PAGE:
Research principles from the legendary Xerox PARC

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One of the most important enablers of world-changing research is to FUND it.

Part of the reason that Xerox and AT&T funded critical, world changing research in the 50's through 80's was because past high corporate tax rates favored investment in long-term projects and infrastructure. Once the corporate tax rates were reduced, much of the corporate funding for long-term investments and research disappeared.

Here are a couple interesting links on the historical corporate tax rates:

Note how the drop in the highest corporate tax rates in 1986 and 1987 parallels the end of the "Golden Era" of Xerox PARC.

Another oddly counter-intuitive enabler of fundamental research is a restrictive patent office. After all, you don’t need to fund an expensive division of research scientists and engineers if the patent on rounded corners gets the same legal respect as a patent on lasers. Instead, it is much more profitable to fund a small number of patent lawyers and crank out thousands of trivial and obvious patents.

Here is a few fun links on the rise of the patent society and it’s non-correlation with economic progress:

  • Raw patent growth statistics:
  • Lack of correlation with economic growth:
  • Dropping legal standards for valid patents:

A down side to real meritocracies like PARC is that a lot of domain-specific merit is enabled by an accident of birth. And until we really fix the educational system, there is no globally applicable remedy for that problem, because no amount of affirmative action can repair twenty years of missed educational and economic opportunities overnight.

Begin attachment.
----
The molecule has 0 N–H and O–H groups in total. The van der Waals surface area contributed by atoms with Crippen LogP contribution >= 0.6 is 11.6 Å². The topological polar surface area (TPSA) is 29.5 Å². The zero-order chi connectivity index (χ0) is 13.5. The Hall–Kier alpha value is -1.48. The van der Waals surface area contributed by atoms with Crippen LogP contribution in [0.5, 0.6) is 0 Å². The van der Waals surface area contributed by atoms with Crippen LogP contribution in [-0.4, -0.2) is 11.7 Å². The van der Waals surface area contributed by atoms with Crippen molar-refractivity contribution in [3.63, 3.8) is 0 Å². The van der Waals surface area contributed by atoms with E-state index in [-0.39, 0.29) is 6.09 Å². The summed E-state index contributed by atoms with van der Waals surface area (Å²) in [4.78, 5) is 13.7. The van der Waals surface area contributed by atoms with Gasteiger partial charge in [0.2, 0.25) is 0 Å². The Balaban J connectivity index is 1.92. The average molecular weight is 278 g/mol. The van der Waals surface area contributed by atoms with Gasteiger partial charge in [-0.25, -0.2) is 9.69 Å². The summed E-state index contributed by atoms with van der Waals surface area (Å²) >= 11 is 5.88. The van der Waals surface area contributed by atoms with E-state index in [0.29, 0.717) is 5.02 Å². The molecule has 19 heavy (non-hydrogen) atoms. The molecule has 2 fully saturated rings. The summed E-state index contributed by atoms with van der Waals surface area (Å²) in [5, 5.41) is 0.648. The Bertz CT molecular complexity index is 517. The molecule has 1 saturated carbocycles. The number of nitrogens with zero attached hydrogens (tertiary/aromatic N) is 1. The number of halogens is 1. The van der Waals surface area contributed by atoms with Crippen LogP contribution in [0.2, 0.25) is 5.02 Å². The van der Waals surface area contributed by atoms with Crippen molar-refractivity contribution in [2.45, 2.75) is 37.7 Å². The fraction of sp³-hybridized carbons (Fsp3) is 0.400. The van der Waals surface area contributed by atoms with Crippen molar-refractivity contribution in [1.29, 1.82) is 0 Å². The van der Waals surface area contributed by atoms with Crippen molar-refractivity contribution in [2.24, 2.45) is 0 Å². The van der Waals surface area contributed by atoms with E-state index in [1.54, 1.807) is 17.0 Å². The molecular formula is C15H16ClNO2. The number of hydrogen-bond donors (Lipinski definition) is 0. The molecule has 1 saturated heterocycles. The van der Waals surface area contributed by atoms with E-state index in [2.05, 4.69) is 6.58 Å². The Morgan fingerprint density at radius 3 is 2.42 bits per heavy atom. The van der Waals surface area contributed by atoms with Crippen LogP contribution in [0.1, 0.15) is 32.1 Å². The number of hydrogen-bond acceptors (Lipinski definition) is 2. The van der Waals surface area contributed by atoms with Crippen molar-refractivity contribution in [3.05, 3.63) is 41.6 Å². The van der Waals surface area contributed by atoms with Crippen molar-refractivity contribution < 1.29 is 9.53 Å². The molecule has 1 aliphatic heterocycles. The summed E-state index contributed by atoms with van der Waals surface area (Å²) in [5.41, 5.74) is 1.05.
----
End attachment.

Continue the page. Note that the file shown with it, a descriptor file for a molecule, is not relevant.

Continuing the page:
I’m not convinced that it’s a problem of a meritocracy in the way that you suggest though; in fact you sort of address it in your own post. It’d be a problem that has to be solved before, fix the accident of birth part.

There’s always something to be said about different experiences even not counting that, although it’s hard to qualify that objectively.

Well, when I find someone who’s had the prerequisite environmental influences and lifetime of access to knowledge that’s required to integrate multiple academic disciplines without being stuck in a tedious orthodoxy, they’re usually from pretty similar backgrounds. For example they typically had extensive access to expensive libraries from a very early age.

Personally I treasure the exceptions​.

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"What made Xerox PARC special? Who else today is like them?"
Not the companies founded by the two guys who once “borrowed” a lot of PARC’s ideas.


Recruiter: Funding. That’s what makes your ships go up. I’ll tell you something, and you guys too: No bucks, no Buck Rodgers.

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